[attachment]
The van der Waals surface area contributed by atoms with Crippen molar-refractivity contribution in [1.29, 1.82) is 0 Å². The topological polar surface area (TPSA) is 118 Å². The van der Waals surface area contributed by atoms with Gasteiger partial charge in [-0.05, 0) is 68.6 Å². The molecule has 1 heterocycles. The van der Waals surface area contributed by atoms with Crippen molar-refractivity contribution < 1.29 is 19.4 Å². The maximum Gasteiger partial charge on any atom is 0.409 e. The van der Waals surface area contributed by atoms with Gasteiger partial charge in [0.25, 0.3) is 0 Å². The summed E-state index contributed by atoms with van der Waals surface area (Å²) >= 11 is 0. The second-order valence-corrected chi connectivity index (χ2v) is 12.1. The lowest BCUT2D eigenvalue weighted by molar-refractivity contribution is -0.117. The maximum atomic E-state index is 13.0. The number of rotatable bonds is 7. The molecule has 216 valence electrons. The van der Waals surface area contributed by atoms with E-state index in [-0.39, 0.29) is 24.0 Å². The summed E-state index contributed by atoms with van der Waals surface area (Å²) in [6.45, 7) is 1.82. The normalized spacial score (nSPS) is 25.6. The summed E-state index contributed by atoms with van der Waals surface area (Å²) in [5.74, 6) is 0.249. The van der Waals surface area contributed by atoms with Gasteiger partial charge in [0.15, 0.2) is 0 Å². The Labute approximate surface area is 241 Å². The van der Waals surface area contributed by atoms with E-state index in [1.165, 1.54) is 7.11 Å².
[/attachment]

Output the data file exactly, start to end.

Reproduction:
The van der Waals surface area contributed by atoms with Crippen molar-refractivity contribution in [1.29, 1.82) is 0 Å². The topological polar surface area (TPSA) is 118 Å². The van der Waals surface area contributed by atoms with Gasteiger partial charge in [-0.05, 0) is 68.6 Å². The molecule has 1 heterocycles. The van der Waals surface area contributed by atoms with Crippen molar-refractivity contribution < 1.29 is 19.4 Å². The maximum Gasteiger partial charge on any atom is 0.409 e. The van der Waals surface area contributed by atoms with Gasteiger partial charge in [0.25, 0.3) is 0 Å². The summed E-state index contributed by atoms with van der Waals surface area (Å²) >= 11 is 0. The second-order valence-corrected chi connectivity index (χ2v) is 12.1. The lowest BCUT2D eigenvalue weighted by molar-refractivity contribution is -0.117. The maximum atomic E-state index is 13.0. The number of rotatable bonds is 7. The molecule has 216 valence electrons. The van der Waals surface area contributed by atoms with E-state index in [-0.39, 0.29) is 24.0 Å². The summed E-state index contributed by atoms with van der Waals surface area (Å²) in [6.45, 7) is 1.82. The normalized spacial score (nSPS) is 25.6. The summed E-state index contributed by atoms with van der Waals surface area (Å²) in [5.74, 6) is 0.249. The van der Waals surface area contributed by atoms with Gasteiger partial charge in [0.15, 0.2) is 0 Å². The Labute approximate surface area is 241 Å². The van der Waals surface area contributed by atoms with E-state index in [1.165, 1.54) is 7.11 Å².